The Forever Portfolio: How to Pick Stocks That You Can Hold for the Long Run [EPUB]
07 December 2016, 03:48
2008 | EPUB | 1.86MB
How to find companies with high long-term value by understanding key trends
Warren Buffett once said that his favorite holding period for a stock is “forever.” Now James Altucher shows how to find “forever” stocks—ones you can safely buy and hold for at least twenty years. These companies will profit from broad demographic trends and can ride out any short-term market fluctuations.
- For instance, Altucher says it’s smart to invest in:
- Obesity: 33 billion dollars are spent each year on services for the obese
- Dirty Water: Developing countries are finding it much harder to deliver clean water to their growing populations, and companies that sell clean water treatment technologies will thrive
- Luxury: The rich are recession-proof, and the stocks of luxury producers make a great hedge against any slowdown in the global economy
The Forever Portfolio shows investors how to build a strong, consistent, long-term portfolio, diversified enough to withstand the various cycles of the market.
Tools of Titans: The Tactics, Routines, and Habits of Billionaires, Icons, and World-Class Performers [EPUB]
06 December 2016, 18:50
2016 | EPUB | 4.86MB
The latest groundbreaking tome from Tim Ferriss, the #1 New York Times best-selling author of The 4-Hour Workweek.
From the author:
“For the last two years, I’ve interviewed more than 200 world-class performers for my podcast, The Tim Ferriss Show. The guests range from super celebs (Jamie Foxx, Arnold Schwarzenegger, etc.) and athletes (icons of powerlifting, gymnastics, surfing, etc.) to legendary Special Operations commanders and black-market biochemists. For most of my guests, it’s the first time they’ve agreed to a two-to-three-hour interview. This unusual depth has helped make The Tim Ferriss Show the first business/interview podcast to pass 100 million downloads.
“This book contains the distilled tools, tactics, and ‘inside baseball’ you won’t find anywhere else. It also includes new tips from past guests, and life lessons from new ‘guests’ you haven’t met.
“What makes the show different is a relentless focus on actionable details. This is reflected in the questions. For example: What do these people do in the first sixty minutes of each morning? What do their workout routines look like, and why? What books have they gifted most to other people? What are the biggest wastes of time for novices in their field? What supplements do they take on a daily basis?
“I don’t view myself as an interviewer. I view myself as an experimenter. If I can’t test something and replicate results in the messy reality of everyday life, I’m not interested.
“Everything within these pages has been vetted, explored, and applied to my own life in some fashion. I’ve used dozens of the tactics and philosophies in high-stakes negotiations, high-risk environments, or large business dealings. The lessons have made me millions of dollars and saved me years of wasted effort and frustration.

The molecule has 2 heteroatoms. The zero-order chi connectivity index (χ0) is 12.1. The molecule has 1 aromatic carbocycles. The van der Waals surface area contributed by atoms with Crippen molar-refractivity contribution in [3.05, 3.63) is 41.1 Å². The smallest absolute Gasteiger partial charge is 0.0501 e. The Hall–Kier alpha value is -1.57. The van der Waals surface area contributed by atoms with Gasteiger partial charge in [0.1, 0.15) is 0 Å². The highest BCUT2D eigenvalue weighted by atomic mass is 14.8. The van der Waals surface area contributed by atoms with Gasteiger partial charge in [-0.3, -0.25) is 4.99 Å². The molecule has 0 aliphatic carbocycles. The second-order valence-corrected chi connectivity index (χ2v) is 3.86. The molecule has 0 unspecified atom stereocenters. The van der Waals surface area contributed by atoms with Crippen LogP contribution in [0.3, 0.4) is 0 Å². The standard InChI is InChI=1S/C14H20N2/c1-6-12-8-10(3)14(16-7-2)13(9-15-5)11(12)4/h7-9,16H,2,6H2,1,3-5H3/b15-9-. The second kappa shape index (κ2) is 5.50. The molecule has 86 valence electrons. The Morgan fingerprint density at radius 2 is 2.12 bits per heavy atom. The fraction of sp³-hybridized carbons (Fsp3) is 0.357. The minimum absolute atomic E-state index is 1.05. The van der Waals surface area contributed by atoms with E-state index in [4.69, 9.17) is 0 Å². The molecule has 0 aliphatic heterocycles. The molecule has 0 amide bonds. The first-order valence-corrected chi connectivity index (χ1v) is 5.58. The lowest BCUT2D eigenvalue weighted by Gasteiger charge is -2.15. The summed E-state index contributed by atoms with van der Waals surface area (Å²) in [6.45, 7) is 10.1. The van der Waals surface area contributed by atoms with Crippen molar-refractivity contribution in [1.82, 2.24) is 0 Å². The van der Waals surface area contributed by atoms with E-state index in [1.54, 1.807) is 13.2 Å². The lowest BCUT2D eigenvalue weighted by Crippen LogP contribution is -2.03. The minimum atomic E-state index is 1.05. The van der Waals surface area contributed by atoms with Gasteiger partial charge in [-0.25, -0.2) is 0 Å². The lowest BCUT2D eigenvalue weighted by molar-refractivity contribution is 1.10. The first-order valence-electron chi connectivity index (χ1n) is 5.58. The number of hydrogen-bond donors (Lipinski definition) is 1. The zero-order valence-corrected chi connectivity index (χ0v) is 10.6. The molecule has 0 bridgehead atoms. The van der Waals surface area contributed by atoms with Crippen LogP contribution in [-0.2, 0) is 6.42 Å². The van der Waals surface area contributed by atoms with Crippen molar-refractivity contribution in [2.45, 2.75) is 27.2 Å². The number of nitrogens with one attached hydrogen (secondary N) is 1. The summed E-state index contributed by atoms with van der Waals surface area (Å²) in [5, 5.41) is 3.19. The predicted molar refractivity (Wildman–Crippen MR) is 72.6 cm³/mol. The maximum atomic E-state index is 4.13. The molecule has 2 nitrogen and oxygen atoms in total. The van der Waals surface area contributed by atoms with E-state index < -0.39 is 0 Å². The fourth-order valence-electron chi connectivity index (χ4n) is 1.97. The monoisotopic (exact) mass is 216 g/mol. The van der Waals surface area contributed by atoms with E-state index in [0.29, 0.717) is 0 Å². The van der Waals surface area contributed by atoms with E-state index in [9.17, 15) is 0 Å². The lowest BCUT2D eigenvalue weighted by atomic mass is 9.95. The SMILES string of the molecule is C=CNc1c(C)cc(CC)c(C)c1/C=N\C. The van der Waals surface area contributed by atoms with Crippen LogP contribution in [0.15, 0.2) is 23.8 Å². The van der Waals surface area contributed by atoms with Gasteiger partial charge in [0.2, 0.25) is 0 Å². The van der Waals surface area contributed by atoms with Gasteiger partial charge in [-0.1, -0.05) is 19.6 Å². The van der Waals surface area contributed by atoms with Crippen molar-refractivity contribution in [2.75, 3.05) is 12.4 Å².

“I created this book, my ultimate notebook of high-leverage tools, for myself. It’s changed my life, and I hope the same for you.”
Other People's Money: The Real Business of Finance [EPUB]
06 December 2016, 18:36
2015 | EPUB | 3.72MB
The finance sector of Western economies is too large and attracts too many of the smartest college graduates. Financialization over the past three decades has created a structure that lacks resilience and supports absurd volumes of trading. The finance sector devotes too little attention to the search for new investment opportunities and the stewardship of existing ones, and far too much to secondary-market dealing in existing assets. Regulation has contributed more to the problems than the solutions.
Why? What is finance for? John Kay, with wide practical and academic experience in the world of finance, understands the operation of the financial sector better than most. He believes in good banks and effective asset managers, but good banks and effective asset managers are not what he sees.
In a dazzling and revelatory tour of the financial world as it has emerged from the wreckage of the 2008 crisis, Kay does not flinch in his criticism: we do need some of the things that Citigroup and Goldman Sachs do, but we do not need Citigroup and Goldman to do them. And many of the things done by Citigroup and Goldman do not need to be done at all. The finance sector needs to be reminded of its primary purpose: to manage other people’s money for the benefit of businesses and households. It is an aberration when the some of the finest mathematical and scientific minds are tasked with devising algorithms for the sole purpose of exploiting the weakness of other algorithms for computerized trading in securities. To travel further down that road leads to ruin.